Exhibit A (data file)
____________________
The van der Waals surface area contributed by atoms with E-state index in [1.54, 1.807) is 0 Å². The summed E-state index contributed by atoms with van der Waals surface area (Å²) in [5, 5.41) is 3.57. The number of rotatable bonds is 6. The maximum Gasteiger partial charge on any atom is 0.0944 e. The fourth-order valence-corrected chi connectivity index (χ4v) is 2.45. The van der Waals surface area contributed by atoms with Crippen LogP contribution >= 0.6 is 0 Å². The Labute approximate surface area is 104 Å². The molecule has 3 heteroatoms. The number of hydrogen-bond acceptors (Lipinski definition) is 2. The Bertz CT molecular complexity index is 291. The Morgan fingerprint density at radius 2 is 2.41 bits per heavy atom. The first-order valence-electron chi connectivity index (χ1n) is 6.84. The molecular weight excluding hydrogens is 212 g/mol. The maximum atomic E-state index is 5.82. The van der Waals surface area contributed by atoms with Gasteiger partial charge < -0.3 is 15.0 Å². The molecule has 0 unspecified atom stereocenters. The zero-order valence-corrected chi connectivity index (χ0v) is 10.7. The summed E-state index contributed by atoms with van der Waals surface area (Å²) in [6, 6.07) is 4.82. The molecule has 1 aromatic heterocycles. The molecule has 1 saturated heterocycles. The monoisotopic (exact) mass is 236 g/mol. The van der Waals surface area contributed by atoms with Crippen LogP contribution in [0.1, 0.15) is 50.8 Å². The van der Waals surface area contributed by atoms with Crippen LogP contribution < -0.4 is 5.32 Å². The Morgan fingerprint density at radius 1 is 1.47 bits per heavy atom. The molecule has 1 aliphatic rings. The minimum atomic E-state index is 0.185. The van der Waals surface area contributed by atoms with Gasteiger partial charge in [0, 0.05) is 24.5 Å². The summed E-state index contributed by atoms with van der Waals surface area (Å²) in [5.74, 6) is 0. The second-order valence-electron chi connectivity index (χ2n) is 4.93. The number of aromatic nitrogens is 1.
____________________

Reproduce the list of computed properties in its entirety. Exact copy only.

The van der Waals surface area contributed by atoms with E-state index in [1.54, 1.807) is 0 Å². The summed E-state index contributed by atoms with van der Waals surface area (Å²) in [5, 5.41) is 3.57. The number of rotatable bonds is 6. The maximum Gasteiger partial charge on any atom is 0.0944 e. The fourth-order valence-corrected chi connectivity index (χ4v) is 2.45. The van der Waals surface area contributed by atoms with Crippen LogP contribution >= 0.6 is 0 Å². The Labute approximate surface area is 104 Å². The molecule has 3 heteroatoms. The number of hydrogen-bond acceptors (Lipinski definition) is 2. The Bertz CT molecular complexity index is 291. The Morgan fingerprint density at radius 2 is 2.41 bits per heavy atom. The first-order valence-electron chi connectivity index (χ1n) is 6.84. The molecular weight excluding hydrogens is 212 g/mol. The maximum atomic E-state index is 5.82. The van der Waals surface area contributed by atoms with Gasteiger partial charge < -0.3 is 15.0 Å². The molecule has 0 unspecified atom stereocenters. The zero-order valence-corrected chi connectivity index (χ0v) is 10.7. The summed E-state index contributed by atoms with van der Waals surface area (Å²) in [6, 6.07) is 4.82. The molecule has 1 aromatic heterocycles. The molecule has 1 saturated heterocycles. The monoisotopic (exact) mass is 236 g/mol. The van der Waals surface area contributed by atoms with Crippen LogP contribution in [0.1, 0.15) is 50.8 Å². The van der Waals surface area contributed by atoms with Crippen LogP contribution < -0.4 is 5.32 Å². The Morgan fingerprint density at radius 1 is 1.47 bits per heavy atom. The molecule has 1 aliphatic rings. The minimum atomic E-state index is 0.185. The van der Waals surface area contributed by atoms with Gasteiger partial charge in [0, 0.05) is 24.5 Å². The summed E-state index contributed by atoms with van der Waals surface area (Å²) in [5.74, 6) is 0. The second-order valence-electron chi connectivity index (χ2n) is 4.93. The number of aromatic nitrogens is 1.